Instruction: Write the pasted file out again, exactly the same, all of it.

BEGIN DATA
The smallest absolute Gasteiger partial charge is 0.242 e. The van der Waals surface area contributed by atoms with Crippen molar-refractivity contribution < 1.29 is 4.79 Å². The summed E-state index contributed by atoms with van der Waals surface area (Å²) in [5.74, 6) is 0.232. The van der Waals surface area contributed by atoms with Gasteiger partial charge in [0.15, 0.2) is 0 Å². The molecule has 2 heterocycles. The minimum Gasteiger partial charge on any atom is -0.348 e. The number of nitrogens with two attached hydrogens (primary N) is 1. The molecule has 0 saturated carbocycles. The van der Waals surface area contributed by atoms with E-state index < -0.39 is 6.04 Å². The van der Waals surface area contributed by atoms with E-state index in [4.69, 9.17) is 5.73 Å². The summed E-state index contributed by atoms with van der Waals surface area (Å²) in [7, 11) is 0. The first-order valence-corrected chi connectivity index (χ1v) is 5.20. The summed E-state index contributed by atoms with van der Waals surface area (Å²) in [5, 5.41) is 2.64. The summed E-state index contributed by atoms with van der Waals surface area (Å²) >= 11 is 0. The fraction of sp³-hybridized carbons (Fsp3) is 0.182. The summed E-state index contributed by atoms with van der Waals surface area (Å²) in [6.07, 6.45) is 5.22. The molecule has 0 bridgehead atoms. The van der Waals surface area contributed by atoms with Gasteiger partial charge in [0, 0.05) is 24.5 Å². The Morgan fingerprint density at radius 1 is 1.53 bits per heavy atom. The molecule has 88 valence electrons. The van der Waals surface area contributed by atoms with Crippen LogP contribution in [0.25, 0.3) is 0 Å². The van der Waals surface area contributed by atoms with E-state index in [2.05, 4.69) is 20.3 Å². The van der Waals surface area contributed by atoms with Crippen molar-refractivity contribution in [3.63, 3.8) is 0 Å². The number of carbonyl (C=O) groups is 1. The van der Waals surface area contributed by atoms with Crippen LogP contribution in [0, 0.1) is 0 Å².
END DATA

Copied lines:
The smallest absolute Gasteiger partial charge is 0.242 e. The van der Waals surface area contributed by atoms with Crippen molar-refractivity contribution < 1.29 is 4.79 Å². The summed E-state index contributed by atoms with van der Waals surface area (Å²) in [5.74, 6) is 0.232. The van der Waals surface area contributed by atoms with Gasteiger partial charge in [0.15, 0.2) is 0 Å². The molecule has 2 heterocycles. The minimum Gasteiger partial charge on any atom is -0.348 e. The number of nitrogens with two attached hydrogens (primary N) is 1. The molecule has 0 saturated carbocycles. The van der Waals surface area contributed by atoms with E-state index < -0.39 is 6.04 Å². The van der Waals surface area contributed by atoms with E-state index in [4.69, 9.17) is 5.73 Å². The summed E-state index contributed by atoms with van der Waals surface area (Å²) in [7, 11) is 0. The first-order valence-corrected chi connectivity index (χ1v) is 5.20. The summed E-state index contributed by atoms with van der Waals surface area (Å²) in [5, 5.41) is 2.64. The summed E-state index contributed by atoms with van der Waals surface area (Å²) >= 11 is 0. The fraction of sp³-hybridized carbons (Fsp3) is 0.182. The summed E-state index contributed by atoms with van der Waals surface area (Å²) in [6.07, 6.45) is 5.22. The molecule has 0 bridgehead atoms. The van der Waals surface area contributed by atoms with Gasteiger partial charge in [0, 0.05) is 24.5 Å². The Morgan fingerprint density at radius 1 is 1.53 bits per heavy atom. The molecule has 88 valence electrons. The van der Waals surface area contributed by atoms with Crippen LogP contribution in [0.25, 0.3) is 0 Å². The van der Waals surface area contributed by atoms with E-state index in [2.05, 4.69) is 20.3 Å². The van der Waals surface area contributed by atoms with Crippen molar-refractivity contribution in [3.63, 3.8) is 0 Å². The number of carbonyl (C=O) groups is 1. The van der Waals surface area contributed by atoms with Crippen LogP contribution in [0, 0.1) is 0 Å².